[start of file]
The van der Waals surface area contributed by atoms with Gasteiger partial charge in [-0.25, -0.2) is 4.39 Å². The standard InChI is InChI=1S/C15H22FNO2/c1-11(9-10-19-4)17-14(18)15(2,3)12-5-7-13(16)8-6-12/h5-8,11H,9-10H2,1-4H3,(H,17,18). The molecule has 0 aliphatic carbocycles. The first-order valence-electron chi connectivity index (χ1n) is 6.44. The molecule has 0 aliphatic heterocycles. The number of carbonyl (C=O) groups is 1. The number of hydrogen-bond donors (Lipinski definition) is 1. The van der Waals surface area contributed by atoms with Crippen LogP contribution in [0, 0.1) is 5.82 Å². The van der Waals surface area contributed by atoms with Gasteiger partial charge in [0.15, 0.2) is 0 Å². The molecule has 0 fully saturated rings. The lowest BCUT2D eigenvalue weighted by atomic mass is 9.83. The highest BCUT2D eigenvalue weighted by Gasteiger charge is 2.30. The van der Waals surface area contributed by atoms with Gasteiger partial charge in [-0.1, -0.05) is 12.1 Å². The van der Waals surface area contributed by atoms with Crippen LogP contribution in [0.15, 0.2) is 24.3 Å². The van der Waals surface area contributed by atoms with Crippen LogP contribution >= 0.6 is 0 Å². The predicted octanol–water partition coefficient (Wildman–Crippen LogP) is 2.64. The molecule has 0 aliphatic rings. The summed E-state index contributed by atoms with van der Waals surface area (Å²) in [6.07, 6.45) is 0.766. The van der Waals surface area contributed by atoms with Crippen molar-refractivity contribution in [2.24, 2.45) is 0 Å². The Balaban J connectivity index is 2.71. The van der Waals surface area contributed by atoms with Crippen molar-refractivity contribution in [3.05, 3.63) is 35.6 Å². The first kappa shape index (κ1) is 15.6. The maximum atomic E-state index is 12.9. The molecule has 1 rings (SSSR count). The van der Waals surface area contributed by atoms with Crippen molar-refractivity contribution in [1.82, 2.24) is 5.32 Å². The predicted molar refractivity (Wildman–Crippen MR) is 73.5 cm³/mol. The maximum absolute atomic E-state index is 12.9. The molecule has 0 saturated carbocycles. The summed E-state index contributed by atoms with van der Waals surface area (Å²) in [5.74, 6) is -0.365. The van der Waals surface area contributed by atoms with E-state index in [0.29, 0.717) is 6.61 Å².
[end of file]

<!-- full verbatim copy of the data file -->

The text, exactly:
The van der Waals surface area contributed by atoms with Gasteiger partial charge in [-0.25, -0.2) is 4.39 Å². The standard InChI is InChI=1S/C15H22FNO2/c1-11(9-10-19-4)17-14(18)15(2,3)12-5-7-13(16)8-6-12/h5-8,11H,9-10H2,1-4H3,(H,17,18). The molecule has 0 aliphatic carbocycles. The first-order valence-electron chi connectivity index (χ1n) is 6.44. The molecule has 0 aliphatic heterocycles. The number of carbonyl (C=O) groups is 1. The number of hydrogen-bond donors (Lipinski definition) is 1. The van der Waals surface area contributed by atoms with Crippen LogP contribution in [0, 0.1) is 5.82 Å². The van der Waals surface area contributed by atoms with Gasteiger partial charge in [0.15, 0.2) is 0 Å². The molecule has 0 fully saturated rings. The lowest BCUT2D eigenvalue weighted by atomic mass is 9.83. The highest BCUT2D eigenvalue weighted by Gasteiger charge is 2.30. The van der Waals surface area contributed by atoms with Gasteiger partial charge in [-0.1, -0.05) is 12.1 Å². The van der Waals surface area contributed by atoms with Crippen LogP contribution in [0.15, 0.2) is 24.3 Å². The van der Waals surface area contributed by atoms with Crippen LogP contribution >= 0.6 is 0 Å². The predicted octanol–water partition coefficient (Wildman–Crippen LogP) is 2.64. The molecule has 0 aliphatic rings. The summed E-state index contributed by atoms with van der Waals surface area (Å²) in [6.07, 6.45) is 0.766. The van der Waals surface area contributed by atoms with Crippen molar-refractivity contribution in [2.24, 2.45) is 0 Å². The Balaban J connectivity index is 2.71. The van der Waals surface area contributed by atoms with Crippen molar-refractivity contribution in [3.05, 3.63) is 35.6 Å². The first kappa shape index (κ1) is 15.6. The maximum atomic E-state index is 12.9. The molecule has 1 rings (SSSR count). The van der Waals surface area contributed by atoms with Crippen molar-refractivity contribution in [1.82, 2.24) is 5.32 Å². The predicted molar refractivity (Wildman–Crippen MR) is 73.5 cm³/mol. The maximum absolute atomic E-state index is 12.9. The molecule has 0 saturated carbocycles. The summed E-state index contributed by atoms with van der Waals surface area (Å²) in [5.74, 6) is -0.365. The van der Waals surface area contributed by atoms with E-state index in [0.29, 0.717) is 6.61 Å².